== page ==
I am sorry Lauren I should have offered my congratulations on your engagement , Wavechange brought that to my attention , I should cut down on the speed reading. Actually I am a hypocrite because I got married in a religious establishment but the costs were very small even allowing for inflation , but the whole social system in this country has changed completely and its now run on different lines I would just like it to be consistent.


Thanks, Duncan 🙂

Costs seem to vary depending on where you are in the country too – I can’t work out the pricing structure, it doesn’t seem to be supply/demand driven like the housing market is…


Congratulations on your engagement, Lauren.

I object to the commercialisation of Christmas, so I’m very unimpressed by the costs of marriage. As a single person, I don’t think I’m going to face the challenges of getting married. Unless the newlyweds will be going back to their own home after the ceremonies, perhaps it would make more sense to put the money towards a mortgage and get onto the housing ladder. Borrowing money seems to provide the opportunity of being in long-term debt.

Like Duncan I’m concerned that some will have no chance of a grand ceremony even if they would like one. But we live in a society where some are more privileged than others because they have been born with rich and generous parents and families. I’m old fashioned and believe that marriage provides a better environment for children and it’s sad that people have been conditioned into believing that if they are going to get married, only the full works will do.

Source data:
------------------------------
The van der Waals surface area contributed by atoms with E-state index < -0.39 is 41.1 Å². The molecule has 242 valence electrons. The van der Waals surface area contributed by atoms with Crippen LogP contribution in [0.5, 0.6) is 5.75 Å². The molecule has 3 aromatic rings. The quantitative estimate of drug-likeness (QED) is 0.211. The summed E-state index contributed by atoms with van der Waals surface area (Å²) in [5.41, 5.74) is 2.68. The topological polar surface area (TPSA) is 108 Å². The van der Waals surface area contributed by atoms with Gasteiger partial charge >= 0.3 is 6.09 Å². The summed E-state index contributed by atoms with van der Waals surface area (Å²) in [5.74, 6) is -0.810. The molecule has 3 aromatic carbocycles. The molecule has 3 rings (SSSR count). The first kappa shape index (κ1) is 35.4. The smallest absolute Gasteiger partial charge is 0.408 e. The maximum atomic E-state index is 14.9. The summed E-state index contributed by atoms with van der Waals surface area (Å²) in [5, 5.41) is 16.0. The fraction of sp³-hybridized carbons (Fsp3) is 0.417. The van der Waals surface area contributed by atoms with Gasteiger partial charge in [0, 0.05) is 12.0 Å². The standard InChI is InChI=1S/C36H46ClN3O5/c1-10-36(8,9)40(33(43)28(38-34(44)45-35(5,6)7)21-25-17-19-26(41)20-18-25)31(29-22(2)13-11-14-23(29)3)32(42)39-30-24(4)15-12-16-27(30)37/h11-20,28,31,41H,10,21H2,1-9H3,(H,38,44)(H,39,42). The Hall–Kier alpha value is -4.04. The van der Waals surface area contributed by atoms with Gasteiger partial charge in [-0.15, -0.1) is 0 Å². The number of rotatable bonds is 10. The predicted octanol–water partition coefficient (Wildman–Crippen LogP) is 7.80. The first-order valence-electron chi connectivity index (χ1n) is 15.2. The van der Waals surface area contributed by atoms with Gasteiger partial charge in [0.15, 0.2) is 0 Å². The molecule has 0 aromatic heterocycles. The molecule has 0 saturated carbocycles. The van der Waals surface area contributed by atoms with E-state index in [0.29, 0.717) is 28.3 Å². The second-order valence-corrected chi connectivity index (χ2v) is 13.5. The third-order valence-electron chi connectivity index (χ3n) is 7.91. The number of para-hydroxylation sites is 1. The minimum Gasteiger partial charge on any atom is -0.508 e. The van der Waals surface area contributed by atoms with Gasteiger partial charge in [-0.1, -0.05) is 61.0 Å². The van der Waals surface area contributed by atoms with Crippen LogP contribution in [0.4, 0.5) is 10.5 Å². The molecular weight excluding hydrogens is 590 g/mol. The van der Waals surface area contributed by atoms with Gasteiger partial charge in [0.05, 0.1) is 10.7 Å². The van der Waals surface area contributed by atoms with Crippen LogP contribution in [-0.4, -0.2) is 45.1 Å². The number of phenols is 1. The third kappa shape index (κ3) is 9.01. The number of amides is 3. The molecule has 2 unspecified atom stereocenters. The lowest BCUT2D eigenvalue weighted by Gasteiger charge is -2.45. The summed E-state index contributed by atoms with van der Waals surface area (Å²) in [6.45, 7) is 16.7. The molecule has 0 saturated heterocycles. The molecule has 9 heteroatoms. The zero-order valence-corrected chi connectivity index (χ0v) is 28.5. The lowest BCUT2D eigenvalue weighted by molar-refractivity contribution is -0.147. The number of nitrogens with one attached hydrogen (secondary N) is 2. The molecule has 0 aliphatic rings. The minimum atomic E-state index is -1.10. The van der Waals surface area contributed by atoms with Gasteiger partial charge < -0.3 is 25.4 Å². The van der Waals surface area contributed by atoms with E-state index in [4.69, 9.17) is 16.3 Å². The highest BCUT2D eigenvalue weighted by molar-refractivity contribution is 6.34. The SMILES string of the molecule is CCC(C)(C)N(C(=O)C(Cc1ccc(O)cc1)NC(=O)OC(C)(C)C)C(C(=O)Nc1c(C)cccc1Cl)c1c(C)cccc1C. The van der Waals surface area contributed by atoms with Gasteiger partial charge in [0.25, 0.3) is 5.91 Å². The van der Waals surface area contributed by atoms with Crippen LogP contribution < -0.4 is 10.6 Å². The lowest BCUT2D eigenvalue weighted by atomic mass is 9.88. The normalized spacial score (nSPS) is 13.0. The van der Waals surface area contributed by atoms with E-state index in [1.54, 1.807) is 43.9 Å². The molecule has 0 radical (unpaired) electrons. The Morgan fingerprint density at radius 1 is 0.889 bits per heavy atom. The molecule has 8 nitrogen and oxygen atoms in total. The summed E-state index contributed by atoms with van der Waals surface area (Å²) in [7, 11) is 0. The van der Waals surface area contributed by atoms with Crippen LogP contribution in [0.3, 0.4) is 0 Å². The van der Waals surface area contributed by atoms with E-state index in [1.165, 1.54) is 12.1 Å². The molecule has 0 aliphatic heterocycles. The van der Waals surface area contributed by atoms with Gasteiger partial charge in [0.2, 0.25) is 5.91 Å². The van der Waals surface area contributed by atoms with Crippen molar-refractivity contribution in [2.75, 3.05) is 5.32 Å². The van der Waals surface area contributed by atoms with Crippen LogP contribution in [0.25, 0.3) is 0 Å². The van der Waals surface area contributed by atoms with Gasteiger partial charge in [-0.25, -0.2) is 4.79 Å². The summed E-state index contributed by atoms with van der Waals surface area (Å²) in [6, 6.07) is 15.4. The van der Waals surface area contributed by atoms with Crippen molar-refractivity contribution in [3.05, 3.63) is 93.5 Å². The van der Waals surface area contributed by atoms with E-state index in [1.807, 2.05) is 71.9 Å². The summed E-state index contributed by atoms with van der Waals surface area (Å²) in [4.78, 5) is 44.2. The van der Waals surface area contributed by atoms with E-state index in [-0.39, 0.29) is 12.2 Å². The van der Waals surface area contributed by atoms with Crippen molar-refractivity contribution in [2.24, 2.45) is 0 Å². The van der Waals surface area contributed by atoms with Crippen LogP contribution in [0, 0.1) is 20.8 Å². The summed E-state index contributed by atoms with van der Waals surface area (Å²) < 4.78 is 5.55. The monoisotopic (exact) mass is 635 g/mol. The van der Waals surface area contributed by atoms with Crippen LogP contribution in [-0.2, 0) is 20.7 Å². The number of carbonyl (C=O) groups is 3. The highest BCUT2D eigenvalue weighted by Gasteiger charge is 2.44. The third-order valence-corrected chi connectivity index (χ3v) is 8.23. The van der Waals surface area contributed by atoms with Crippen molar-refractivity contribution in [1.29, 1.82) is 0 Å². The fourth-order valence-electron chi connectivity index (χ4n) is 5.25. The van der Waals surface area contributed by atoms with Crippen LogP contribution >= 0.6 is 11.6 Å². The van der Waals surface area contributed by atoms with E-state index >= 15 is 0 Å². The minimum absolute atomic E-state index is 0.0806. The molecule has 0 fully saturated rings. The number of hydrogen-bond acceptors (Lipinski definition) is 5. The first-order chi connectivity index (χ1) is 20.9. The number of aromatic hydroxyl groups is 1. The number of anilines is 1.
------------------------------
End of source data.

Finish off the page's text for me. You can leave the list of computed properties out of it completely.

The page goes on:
Thanks, Wavechange. I’m planning for a slightly more frugal day!

Most of my married friends had bought properties before getting engaged – me included – I had an interesting chat with my grandmother who pointed out that she married and then got a mortgage. It’s scary to think how comfortable people are with getting such a huge loan for one day! I appreciate that you supposedly only do this once and it’s a special day, but it feels like everyone sees it as an opportunity to overcharge. One tip I’ve been given is to not let any of the suppliers know that it’s a quote for a wedding, apparently that immediately encourages a few zeros on to the end of the quote…


I’m not surprised to learn about wedding loans because so many are conditioned into accepting that debt is normal. Most students graduate in debt thanks to student loans. Maybe it would be better to pay their fees and recover them later, but that’s off-topic.

I wonder if couples should pay less attention to the wedding itself and more to their anniversaries, marking the achievement of happy years together.


You could always go abroad and get married somewhere romantic and have a party to celebrate when you return. It would save an awful lot of stress and money.


I’ve been to a very nice wedding reception in a village hall with family doing the catering and providing the drink, making the cake etc, after a registry office marriage. There is absolutely no need to spend a lot if you choose not to.

In a world of differences in wealth there will inevitably be different ways of having such a celebration, and that is entirely up to those involved to decide. A wedding is a big milestone in many people’s lives and they may want to make it a day to remember. Up to them –